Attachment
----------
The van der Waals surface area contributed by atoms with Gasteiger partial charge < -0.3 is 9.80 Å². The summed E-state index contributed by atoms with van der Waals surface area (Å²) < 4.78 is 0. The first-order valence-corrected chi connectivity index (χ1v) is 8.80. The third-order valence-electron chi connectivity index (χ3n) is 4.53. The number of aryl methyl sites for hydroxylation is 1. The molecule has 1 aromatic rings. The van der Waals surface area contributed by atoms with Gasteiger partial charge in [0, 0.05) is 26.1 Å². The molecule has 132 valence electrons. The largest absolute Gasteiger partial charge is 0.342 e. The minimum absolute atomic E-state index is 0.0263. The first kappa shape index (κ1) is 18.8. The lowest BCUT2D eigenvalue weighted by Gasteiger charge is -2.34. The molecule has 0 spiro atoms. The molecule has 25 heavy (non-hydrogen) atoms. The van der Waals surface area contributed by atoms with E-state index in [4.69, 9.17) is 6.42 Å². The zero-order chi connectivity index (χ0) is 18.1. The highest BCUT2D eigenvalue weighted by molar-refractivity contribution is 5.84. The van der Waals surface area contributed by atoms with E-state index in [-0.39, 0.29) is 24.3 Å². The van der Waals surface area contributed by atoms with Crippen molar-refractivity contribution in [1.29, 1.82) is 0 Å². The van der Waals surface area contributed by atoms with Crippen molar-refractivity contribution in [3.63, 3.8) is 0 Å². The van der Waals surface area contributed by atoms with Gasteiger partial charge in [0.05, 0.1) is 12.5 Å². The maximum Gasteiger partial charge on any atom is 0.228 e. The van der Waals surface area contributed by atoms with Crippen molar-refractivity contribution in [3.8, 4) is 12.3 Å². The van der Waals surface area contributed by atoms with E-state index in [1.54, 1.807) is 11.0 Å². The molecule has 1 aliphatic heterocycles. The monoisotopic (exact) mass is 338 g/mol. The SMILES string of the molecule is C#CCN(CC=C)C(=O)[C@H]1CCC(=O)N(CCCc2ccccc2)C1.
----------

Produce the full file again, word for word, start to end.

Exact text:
The van der Waals surface area contributed by atoms with Gasteiger partial charge < -0.3 is 9.80 Å². The summed E-state index contributed by atoms with van der Waals surface area (Å²) < 4.78 is 0. The first-order valence-corrected chi connectivity index (χ1v) is 8.80. The third-order valence-electron chi connectivity index (χ3n) is 4.53. The number of aryl methyl sites for hydroxylation is 1. The molecule has 1 aromatic rings. The van der Waals surface area contributed by atoms with Gasteiger partial charge in [0, 0.05) is 26.1 Å². The molecule has 132 valence electrons. The largest absolute Gasteiger partial charge is 0.342 e. The minimum absolute atomic E-state index is 0.0263. The first kappa shape index (κ1) is 18.8. The lowest BCUT2D eigenvalue weighted by Gasteiger charge is -2.34. The molecule has 0 spiro atoms. The molecule has 25 heavy (non-hydrogen) atoms. The van der Waals surface area contributed by atoms with E-state index in [4.69, 9.17) is 6.42 Å². The zero-order chi connectivity index (χ0) is 18.1. The highest BCUT2D eigenvalue weighted by molar-refractivity contribution is 5.84. The van der Waals surface area contributed by atoms with E-state index in [-0.39, 0.29) is 24.3 Å². The van der Waals surface area contributed by atoms with Crippen molar-refractivity contribution in [1.29, 1.82) is 0 Å². The van der Waals surface area contributed by atoms with Crippen molar-refractivity contribution in [3.63, 3.8) is 0 Å². The van der Waals surface area contributed by atoms with Gasteiger partial charge in [0.05, 0.1) is 12.5 Å². The maximum Gasteiger partial charge on any atom is 0.228 e. The van der Waals surface area contributed by atoms with Crippen molar-refractivity contribution in [3.8, 4) is 12.3 Å². The van der Waals surface area contributed by atoms with E-state index in [1.54, 1.807) is 11.0 Å². The molecule has 1 aliphatic heterocycles. The monoisotopic (exact) mass is 338 g/mol. The SMILES string of the molecule is C#CCN(CC=C)C(=O)[C@H]1CCC(=O)N(CCCc2ccccc2)C1.